Cupronickel 5-sen coins were introduced in 1889. In 1897, the silver 1-yen coin was demonetized and the sizes of the gold coins were reduced by 50%, with 5-, 10- and 20-yen coins issued. In 1920, cupro-nickel 10-sen coins were introduced.
Production of silver coins ceased in 1938, after which a variety of base metals were used to produce 1-, 5- and 10-sen coins during the Second World War. Clay 5- and 10-sen coins were produced in 1945, but not issued for circulation.
After the war, brass 50-sen, 1- and 5-yen were introduced between 1946 and 1948. In 1949, the current type of holed 5-yen was introduced, followed by bronze 10-yen (of the type still in circulation) in 1951.
Coins in denominations of less than 1-yen became invalid on December 31, 1953, following enforcement of the Small Currency Disposition and Fractional Rounding in Payments Act (小額通貨の整理及び支払金の端数計算に関する法律 Shōgaku tsūka no seiri oyobi shiharaikin no hasūkeisan ni kan suru hōritsu).
In 1955, the current type of aluminium 1-yen was introduced, along with unholed, nickel 50-yen. In 1957, silver 100-yen pieces were introduced. These were replaced in 1967, by the current cupro-nickel type, along with the holed 50-yen coin. In 1982, the first 500-yen coins were introduced.
The date (expressed as the year in the reign of the emperor at the time the coin was stamped) is on the reverse of all coins, and, in most cases, country name (through 1945, Dai Nippon (大日本, "Great Japan"); after 1945, Nippon-koku (日本国, "State of Japan") and the value in kanji is on the obverse, except for the present 5-yen coin where the country name is on the reverse.
Alongside with the 5-Swiss franc coin and the rarely used 5-Cuban convertible peso coin, the 500-yen coin is one of the highest-valued coin to be used regularly in the world, with value of US$4.5 as of October 2017[update]. Because of this high face value, the 500-yen coin has been a favorite target for counterfeiters; it was counterfeited to such an extent, that in 2000, a new series of coins was issued with various security features, but counterfeiting continued.
The 1-yen coin is made out of 100% aluminum and can float on water if placed correctly.
On various occasions, commemorative coins are minted, often in gold and silver with face values up to 100,000 yen. The first of these were silver ¥100 and ¥1000 Summer Olympic coins issued on the occasion of the 1964 games. Recently this practice is undertaken with the 500-yen coin, the first two types were issued in 1985, in commemoration of the science and technology exposition in Tsukuba and the 100th anniversary of the Governmental Cabinet system. The current commemorative 500- and 1000-yen coin series honouring the 47 prefectures of Japan commenced in 2008, with 47 unique designs planned for each denomination. Only one coin per customer is available from banks in each prefecture. 100,000 of each 1000-yen silver coin have been minted. Even though all commemorative coins can be spent like ordinary (non-commemorative) coins, they are not seen often in typical daily use and normally do not circulate.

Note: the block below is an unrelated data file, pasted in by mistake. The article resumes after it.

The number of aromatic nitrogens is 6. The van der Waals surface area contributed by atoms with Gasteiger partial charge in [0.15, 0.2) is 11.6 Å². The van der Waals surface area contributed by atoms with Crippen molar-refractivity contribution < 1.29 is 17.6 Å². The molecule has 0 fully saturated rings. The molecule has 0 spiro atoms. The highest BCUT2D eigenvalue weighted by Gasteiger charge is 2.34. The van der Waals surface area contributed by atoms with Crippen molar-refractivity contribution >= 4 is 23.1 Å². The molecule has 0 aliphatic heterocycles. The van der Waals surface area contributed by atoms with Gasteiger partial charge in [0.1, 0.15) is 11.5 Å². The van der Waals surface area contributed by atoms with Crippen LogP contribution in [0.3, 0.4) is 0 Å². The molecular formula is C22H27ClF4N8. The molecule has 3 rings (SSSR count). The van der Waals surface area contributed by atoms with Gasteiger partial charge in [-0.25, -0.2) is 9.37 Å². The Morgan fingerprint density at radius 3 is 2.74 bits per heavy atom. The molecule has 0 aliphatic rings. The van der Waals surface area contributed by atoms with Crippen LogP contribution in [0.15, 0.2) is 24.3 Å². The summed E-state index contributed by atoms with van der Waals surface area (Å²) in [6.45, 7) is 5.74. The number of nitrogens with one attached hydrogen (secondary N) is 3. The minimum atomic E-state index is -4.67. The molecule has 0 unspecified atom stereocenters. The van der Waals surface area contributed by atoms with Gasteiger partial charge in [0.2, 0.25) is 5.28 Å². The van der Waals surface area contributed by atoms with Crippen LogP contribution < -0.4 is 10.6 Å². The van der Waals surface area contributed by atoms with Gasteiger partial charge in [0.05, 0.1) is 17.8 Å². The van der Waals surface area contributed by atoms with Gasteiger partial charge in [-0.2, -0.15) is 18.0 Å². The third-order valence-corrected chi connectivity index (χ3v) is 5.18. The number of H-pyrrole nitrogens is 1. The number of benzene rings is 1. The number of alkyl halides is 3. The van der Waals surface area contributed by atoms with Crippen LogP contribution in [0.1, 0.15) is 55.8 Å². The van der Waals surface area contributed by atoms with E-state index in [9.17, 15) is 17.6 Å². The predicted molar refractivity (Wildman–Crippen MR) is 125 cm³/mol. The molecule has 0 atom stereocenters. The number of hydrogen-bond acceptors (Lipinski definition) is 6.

Instead of displaying the Gregorian calendar year of mintage like most nations' coins, yen coins instead display the year of the current emperor's reign. For example, a coin minted in 2009, would bear the date Heisei 21 (the 21st year of Emperor Akihito's reign).
|Currently circulating coins|
|Image||Value||Technical parameters||Description||Date of first minting|
|¥1||20 mm||1.2 mm||1 g||100% aluminium||Smooth||Young tree, state title, value||Value, year of minting||1955|
|¥5||22 mm||1.5 mm||3.75 g||60–70% copper
|Smooth||Ear of Rice, gear, water, value||State title, year of minting||1959|
|¥10||23.5 mm||1.5 mm||4.5 g||95% copper
|Reeded||Hōōdō Temple, Byōdō-in, state title, value||Evergreen tree, value, year of minting||1951 (rarely)|
|¥50||21 mm||1.7 mm||4 g||Cupronickel
|Reeded||Chrysanthemum, state title, value||Value, year of minting||1967|
|¥100||22.6 mm||1.7 mm||4.8 g||Cupronickel
|Reeded||Cherry blossoms, state title, value||Value, year of minting||1967|
|¥500||26.5 mm||2 mm||7 g||(Nickel-brass) 72% copper
|Reeded slantingly||Paulownia, state title, value||Bamboo, Mandarin orange, Value, year of minting||2000|
|These images are to scale at 2.5 pixels per millimeter. For table standards, see the coin specification table.|
Due to the great differences in style, size, weight and the pattern present on the edge of the coin they are very easy for people with visual impairments to tell apart from one another.
|Smooth edge||¥1 (light)
|Reeded edge||¥100 (medium)
The issuance of the yen banknotes began in 1872, two years after the currency was introduced. Throughout its history, the denominations have ranged from 10 yen to 10000 yen.
Before and during World War II, various bodies issued banknotes in yen, such as the Ministry of Finance and the Imperial Japanese National Bank. The Allied forces also issued some notes shortly after the war. Since then, the Bank of Japan has been the exclusive note issuing authority. The bank has issued five series after World War II. Series E, the current series introduced in 2004, consists of ¥1000, ¥5000, and ¥10,000 notes. The EURion constellation pattern is present in the designs.
|Series E (2004)|
|Image||Value||Dimensions||Main Color||Description||Date of issue|
|¥1000||150 × 76 mm||Blue||Hideyo Noguchi||Mount Fuji, Lake Motosu and cherry blossoms||November 1, 2004|
|¥5000||156 × 76 mm||Purple||Ichiyō Higuchi||Kakitsubata-zu (Painting of irises, a work by Ogata Kōrin)|
|¥10,000||160 × 76 mm||Brown||Fukuzawa Yukichi||Statue of hōō (phoenix) from Byōdō-in Temple|
Determinants of valueEdit
|Rank||Currency||ISO 4217 code
| % daily share
|United States dollar||
|New Zealand dollar||
|Hong Kong dollar||
|South Korean won||
|South African rand||
Beginning in December 1931, Japan gradually shifted from the gold standard system to the managed currency system.
The relative value of the yen is determined in foreign exchange markets by the economic forces of supply and demand. The supply of the yen in the market is governed by the desire of yen holders to exchange their yen for other currencies to purchase goods, services, or assets. The demand for the yen is governed by the desire of foreigners to buy goods and services in Japan and by their interest in investing in Japan (buying yen-denominated real and financial assets).
Since the 1990s, the Bank of Japan, the country's central bank, has kept interest rates low in order to spur economic growth. Short-term lending rates have responded to this monetary relaxation and fell from 3.7% to 1.3% between 1993 and 2008. Low interest rates combined with a ready liquidity for the yen prompted investors to borrow money in Japan and invest it in other countries (a practice known as carry trade). This has helped to keep the value of the yen low compared to other currencies.